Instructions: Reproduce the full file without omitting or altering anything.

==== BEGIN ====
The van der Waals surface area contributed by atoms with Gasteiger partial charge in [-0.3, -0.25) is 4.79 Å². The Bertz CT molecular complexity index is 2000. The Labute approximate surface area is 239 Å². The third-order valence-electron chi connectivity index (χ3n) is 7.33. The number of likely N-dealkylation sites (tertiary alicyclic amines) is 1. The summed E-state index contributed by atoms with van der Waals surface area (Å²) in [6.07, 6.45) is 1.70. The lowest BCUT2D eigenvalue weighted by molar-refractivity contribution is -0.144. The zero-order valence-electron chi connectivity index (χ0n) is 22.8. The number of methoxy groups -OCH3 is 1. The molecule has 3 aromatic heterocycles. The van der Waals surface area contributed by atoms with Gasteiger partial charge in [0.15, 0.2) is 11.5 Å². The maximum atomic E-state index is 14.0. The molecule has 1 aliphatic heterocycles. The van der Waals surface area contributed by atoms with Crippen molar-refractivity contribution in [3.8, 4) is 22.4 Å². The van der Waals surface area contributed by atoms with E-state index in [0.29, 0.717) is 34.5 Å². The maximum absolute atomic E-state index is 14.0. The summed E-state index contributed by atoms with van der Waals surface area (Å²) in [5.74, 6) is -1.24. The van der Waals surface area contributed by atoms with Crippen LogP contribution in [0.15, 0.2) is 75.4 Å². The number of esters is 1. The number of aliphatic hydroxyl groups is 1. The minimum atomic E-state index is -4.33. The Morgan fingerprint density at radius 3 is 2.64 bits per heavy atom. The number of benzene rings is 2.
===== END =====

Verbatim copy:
The van der Waals surface area contributed by atoms with Gasteiger partial charge in [-0.3, -0.25) is 4.79 Å². The Bertz CT molecular complexity index is 2000. The Labute approximate surface area is 239 Å². The third-order valence-electron chi connectivity index (χ3n) is 7.33. The number of likely N-dealkylation sites (tertiary alicyclic amines) is 1. The summed E-state index contributed by atoms with van der Waals surface area (Å²) in [6.07, 6.45) is 1.70. The lowest BCUT2D eigenvalue weighted by molar-refractivity contribution is -0.144. The zero-order valence-electron chi connectivity index (χ0n) is 22.8. The number of methoxy groups -OCH3 is 1. The molecule has 3 aromatic heterocycles. The van der Waals surface area contributed by atoms with Gasteiger partial charge in [0.15, 0.2) is 11.5 Å². The maximum atomic E-state index is 14.0. The molecule has 1 aliphatic heterocycles. The van der Waals surface area contributed by atoms with Crippen molar-refractivity contribution in [3.8, 4) is 22.4 Å². The van der Waals surface area contributed by atoms with E-state index in [0.29, 0.717) is 34.5 Å². The maximum absolute atomic E-state index is 14.0. The summed E-state index contributed by atoms with van der Waals surface area (Å²) in [5.74, 6) is -1.24. The van der Waals surface area contributed by atoms with Crippen LogP contribution in [0.15, 0.2) is 75.4 Å². The number of esters is 1. The number of aliphatic hydroxyl groups is 1. The minimum atomic E-state index is -4.33. The Morgan fingerprint density at radius 3 is 2.64 bits per heavy atom. The number of benzene rings is 2.